Teen birthrates are at an all-time low, but unintended pregnancies among young women are still a serious problem that disproportionately affects low-income families. A new study in The Lancet suggests that more training for healthcare providers could improve contraceptive use for these women.
Cynthia Harper, a professor at the Bixby Center for Reproductive Health at UC San Francisco, working with colleagues from Planned Parenthood and Columbia University, examined the effect of teaching healthcare providers at family planning and abortion clinics about current options for long acting reversible contraceptives (LARCs) like IUDs and progestin implants. Harper and her colleagues reasoned that if more healthcare providers knew about new types of LARCs, they could offer more choice to the at-risk women in their clinics.
Clinics in the study were randomly divided into two groups: half of the clinics got training specific to LARC use and insertion, the other half continued to recommend condoms and hormonal contraceptive methods. Women visiting the clinics were given the option to join the study; in total, 1500 women between the ages of 18 and 25 signed up, all of whom said they wanted to avoid getting pregnant.
Women joining the study were asked what type of contraception they had used over the previous three months. The following chart visualises their responses:
These results aren't really surprising: Most young women in the United States don't use LARCs, because in the US, LARCs are usually first offered to married women, after they have had children. They also show that even when young women are using hormonal or barrier methods, they may sometimes have unprotected sex.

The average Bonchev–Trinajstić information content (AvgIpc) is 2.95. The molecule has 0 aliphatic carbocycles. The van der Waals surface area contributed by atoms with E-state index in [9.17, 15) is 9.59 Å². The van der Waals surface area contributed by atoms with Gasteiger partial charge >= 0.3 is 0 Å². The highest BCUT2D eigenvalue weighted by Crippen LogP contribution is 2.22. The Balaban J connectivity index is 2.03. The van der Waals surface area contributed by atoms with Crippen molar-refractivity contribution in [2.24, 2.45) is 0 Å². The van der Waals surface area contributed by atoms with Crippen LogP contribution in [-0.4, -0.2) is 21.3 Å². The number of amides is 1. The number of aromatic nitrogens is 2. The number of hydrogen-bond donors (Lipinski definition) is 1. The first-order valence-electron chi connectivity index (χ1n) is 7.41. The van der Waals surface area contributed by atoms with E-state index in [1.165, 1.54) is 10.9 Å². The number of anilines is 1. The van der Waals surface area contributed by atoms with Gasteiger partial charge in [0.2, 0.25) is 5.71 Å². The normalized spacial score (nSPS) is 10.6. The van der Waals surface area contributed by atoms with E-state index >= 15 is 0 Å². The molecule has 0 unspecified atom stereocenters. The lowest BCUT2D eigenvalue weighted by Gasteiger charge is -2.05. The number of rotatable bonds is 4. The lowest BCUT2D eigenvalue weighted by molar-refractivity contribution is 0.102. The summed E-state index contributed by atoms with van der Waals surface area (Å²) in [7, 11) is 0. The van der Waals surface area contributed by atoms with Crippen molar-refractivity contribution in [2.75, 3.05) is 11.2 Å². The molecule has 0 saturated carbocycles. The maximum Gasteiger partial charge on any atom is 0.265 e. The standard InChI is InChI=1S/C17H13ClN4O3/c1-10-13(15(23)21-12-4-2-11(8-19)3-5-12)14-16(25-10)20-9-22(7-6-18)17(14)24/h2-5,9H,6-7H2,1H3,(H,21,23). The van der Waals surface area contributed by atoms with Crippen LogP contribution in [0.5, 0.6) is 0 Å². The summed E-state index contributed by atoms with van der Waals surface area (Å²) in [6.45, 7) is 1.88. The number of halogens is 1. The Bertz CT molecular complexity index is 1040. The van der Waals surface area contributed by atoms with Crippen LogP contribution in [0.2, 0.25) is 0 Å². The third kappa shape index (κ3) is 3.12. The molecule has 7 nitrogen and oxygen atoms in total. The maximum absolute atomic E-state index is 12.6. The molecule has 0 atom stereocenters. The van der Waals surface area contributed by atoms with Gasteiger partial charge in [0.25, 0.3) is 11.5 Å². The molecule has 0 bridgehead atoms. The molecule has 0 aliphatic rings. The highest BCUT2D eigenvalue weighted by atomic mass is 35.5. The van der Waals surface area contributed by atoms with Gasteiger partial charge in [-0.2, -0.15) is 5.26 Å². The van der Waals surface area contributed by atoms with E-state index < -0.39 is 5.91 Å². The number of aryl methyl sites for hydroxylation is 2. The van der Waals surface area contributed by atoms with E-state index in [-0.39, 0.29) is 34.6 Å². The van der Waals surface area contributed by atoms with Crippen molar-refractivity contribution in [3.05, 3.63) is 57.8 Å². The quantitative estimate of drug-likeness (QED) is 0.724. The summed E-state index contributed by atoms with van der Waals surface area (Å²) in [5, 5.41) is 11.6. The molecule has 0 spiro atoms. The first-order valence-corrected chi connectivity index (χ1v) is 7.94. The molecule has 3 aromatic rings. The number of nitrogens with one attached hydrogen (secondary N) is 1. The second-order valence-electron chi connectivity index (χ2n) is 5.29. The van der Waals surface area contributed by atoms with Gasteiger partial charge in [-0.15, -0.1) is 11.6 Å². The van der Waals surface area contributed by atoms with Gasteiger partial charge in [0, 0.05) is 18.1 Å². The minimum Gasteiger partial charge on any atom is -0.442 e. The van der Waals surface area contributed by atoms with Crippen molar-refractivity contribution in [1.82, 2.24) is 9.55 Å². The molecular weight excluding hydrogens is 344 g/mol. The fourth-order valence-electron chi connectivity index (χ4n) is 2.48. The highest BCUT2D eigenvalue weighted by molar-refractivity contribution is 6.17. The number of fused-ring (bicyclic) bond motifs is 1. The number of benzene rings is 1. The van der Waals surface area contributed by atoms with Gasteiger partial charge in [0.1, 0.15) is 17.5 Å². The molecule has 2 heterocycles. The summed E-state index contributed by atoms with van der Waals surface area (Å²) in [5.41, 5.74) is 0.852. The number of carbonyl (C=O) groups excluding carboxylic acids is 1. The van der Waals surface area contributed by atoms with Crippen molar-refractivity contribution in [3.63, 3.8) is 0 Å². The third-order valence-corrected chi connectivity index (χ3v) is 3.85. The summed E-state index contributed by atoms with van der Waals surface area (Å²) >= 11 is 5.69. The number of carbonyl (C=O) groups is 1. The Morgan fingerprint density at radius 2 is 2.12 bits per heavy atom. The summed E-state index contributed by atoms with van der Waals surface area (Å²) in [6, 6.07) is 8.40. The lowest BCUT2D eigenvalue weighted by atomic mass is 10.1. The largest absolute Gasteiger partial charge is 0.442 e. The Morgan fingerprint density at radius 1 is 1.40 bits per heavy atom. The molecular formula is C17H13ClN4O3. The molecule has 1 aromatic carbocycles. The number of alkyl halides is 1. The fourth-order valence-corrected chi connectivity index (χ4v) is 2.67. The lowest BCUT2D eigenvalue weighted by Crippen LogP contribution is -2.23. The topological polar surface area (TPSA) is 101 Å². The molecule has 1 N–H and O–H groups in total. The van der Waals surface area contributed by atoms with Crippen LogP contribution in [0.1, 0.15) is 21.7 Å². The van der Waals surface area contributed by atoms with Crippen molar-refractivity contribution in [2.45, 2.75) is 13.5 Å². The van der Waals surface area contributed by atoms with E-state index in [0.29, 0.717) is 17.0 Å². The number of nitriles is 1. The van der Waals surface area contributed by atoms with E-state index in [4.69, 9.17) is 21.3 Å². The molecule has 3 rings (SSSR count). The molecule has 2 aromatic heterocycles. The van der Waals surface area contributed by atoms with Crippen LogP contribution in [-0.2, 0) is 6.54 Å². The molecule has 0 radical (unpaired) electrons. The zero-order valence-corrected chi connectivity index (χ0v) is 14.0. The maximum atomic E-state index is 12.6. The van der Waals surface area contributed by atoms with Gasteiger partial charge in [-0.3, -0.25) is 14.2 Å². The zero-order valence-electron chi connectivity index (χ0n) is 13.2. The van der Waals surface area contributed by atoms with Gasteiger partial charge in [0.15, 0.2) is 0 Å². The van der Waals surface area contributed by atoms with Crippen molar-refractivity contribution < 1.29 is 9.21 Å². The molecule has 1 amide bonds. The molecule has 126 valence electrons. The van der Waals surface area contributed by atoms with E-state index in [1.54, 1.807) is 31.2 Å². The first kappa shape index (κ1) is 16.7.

After their initial appointment, the women were surveyed to find out what types of contraceptive they'd learned about at the clinic, and whether or not they'd decided to try a LARC.
The study found that if clinicians are trained in the use of LARCs, they're more likely to tell their patients that the option exists. If young women know about LARCs, they're more likely to use them to prevent pregnancy.
But the study also found that when it came to reducing pregnancy rates, the place that women received contraceptive counselling mattered. Women who visited family planning clinics had fewer pregnancies over the course of the study than the women who had been recruited at abortion clinics.
The researchers believe this difference is due to the higher cost of contraceptive methods like IUDs (38% of study participants reported they had no insurance), combined with the extra steps required to get the devices.
...although women chose LARCs after abortion, fewer were able to obtain them than women attending family planning visits (44% vs 73%). Cost barriers to uptake of contraception are high in the abortion care setting in the USA... In some states, women must return to a family planning clinic to qualify for contraceptive coverage. Increased pregnancy risks are associated with an increased number of visits, and an estimated 30% of women do not return after abortion for IUD insertions.
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